30. Credit Risk and Reinsurance Recoverables

  31. U.S. P/C Insolvencies vs. Combined Ratio 1971-2002 10-yr failure rate is 0.72% but in 2002 the rate is 1.33% 30 companies went insolvent in 1992, peaked in 1992 with 63 insolvencies Source: A.M.Best Co. Special Report “P/C Industry – 2001 Insolvencies”, June 18, 2002

  32. Causes of Insolvency • Deficient Loss Reserves • Inadequate Pricing • Rising Loss Cost Trends • Catastrophes • Cheap Reinsurance Protection • Cash Flow Underwriting • Aggressive Growth • Fraud • Overstated Assets

  33. Bringing It All Together • Industry Results are Much, Much Better • We might breaking even in 2003 – no longer an economic detractor • Remember, not all lines are producing profits so we have work yet to do • Rates are still hardening • But can we hold them • Adverse reserve development continues to be a drag • Investments cannot support underwriting • (Re)emerging exposures—we must keep a watch on these! • Keep an eye on credit quality when placing your business • Focus and discipline are key

  34. Trends In The Property Casualty Insurance Industry • Insurance Industry Financial Summary – Looking Good • Now Let’s Look Beyond The Financial Summary At Underlying Trends • Evolution in Risk Management • Summary and A Look Into The Future

  35. Evolution In Risk Management - New Disciplines

  36. Evolving Disciplines in Risk Management • Managing for Profitability versus Growth • Advance Risk Metrics • Delaying Claims Payments – Market Consequences

  37. Managing Profitability versus Growth Let’s Do the Math Still looking for photo

  38. Managing Profitability versus Growth What combined ratio is needed to provide a “fair” “risk-adjusted” return on capital given leverage and given investment income?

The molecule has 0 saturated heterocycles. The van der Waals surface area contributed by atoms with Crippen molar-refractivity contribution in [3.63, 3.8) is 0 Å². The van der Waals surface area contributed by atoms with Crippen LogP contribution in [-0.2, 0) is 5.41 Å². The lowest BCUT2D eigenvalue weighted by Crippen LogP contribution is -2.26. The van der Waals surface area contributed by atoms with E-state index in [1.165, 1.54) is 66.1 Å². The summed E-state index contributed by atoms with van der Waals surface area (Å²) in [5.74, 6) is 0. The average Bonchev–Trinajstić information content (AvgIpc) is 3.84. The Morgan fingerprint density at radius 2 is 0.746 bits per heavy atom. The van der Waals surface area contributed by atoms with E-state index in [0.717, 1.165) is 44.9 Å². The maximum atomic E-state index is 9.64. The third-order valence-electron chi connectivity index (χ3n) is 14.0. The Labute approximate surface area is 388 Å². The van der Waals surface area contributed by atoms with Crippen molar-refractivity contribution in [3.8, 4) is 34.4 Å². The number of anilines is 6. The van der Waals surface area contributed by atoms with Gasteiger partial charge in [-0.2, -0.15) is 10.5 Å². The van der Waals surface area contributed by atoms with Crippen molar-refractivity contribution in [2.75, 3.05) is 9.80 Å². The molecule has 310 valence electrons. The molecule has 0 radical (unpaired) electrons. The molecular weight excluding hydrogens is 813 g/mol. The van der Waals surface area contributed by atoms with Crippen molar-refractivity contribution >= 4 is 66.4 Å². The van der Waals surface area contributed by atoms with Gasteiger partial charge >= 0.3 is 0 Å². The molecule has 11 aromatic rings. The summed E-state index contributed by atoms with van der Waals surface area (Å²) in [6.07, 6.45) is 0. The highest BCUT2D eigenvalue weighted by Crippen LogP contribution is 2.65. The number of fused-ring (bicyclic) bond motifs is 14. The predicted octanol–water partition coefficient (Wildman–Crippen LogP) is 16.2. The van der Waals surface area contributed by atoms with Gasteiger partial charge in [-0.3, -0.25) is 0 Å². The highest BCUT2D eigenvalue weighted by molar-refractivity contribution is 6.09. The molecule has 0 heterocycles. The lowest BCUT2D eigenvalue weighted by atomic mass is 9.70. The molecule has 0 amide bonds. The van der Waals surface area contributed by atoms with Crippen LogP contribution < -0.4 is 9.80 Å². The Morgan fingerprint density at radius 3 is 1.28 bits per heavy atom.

39. Underwriting Profitability Is Critical Source: Dowling & Partners, “Underwriting Profit is Essential”

  40. OK … So How Do We Change The Culture To Manage Profitability as Opposed To Growth • Reward profitability not growth through compensation schemes • Build skills • Advance risk metrics • Improve both the quality and quantity of data

  41. Evolving Disciplines in Risk Management • Managing for Profitability versus Growth • Advance Risk Metrics • Delaying Claims Payments – Market Consequences

  42. Realistic Risk Choices Depend On Our Ability To See The Complete Range of Outcomes Stress testing may give you a false sense of confidence that you are seeing the complete range. Simulation may appear complex but it can be very insightful. Mean -70% -30% +25% (Mean) +50% % Change in Underwriting Profit

  43. Simulation Gives Us A New Measure Of Risk The probability of a decline in underwriting profits (Value-at-Risk) is a useful risk measure. Mean 20% probability of a 30% or greater decline in underwriting profit -70% -30% +25% (Mean) +50% % Change in Underwriting Profit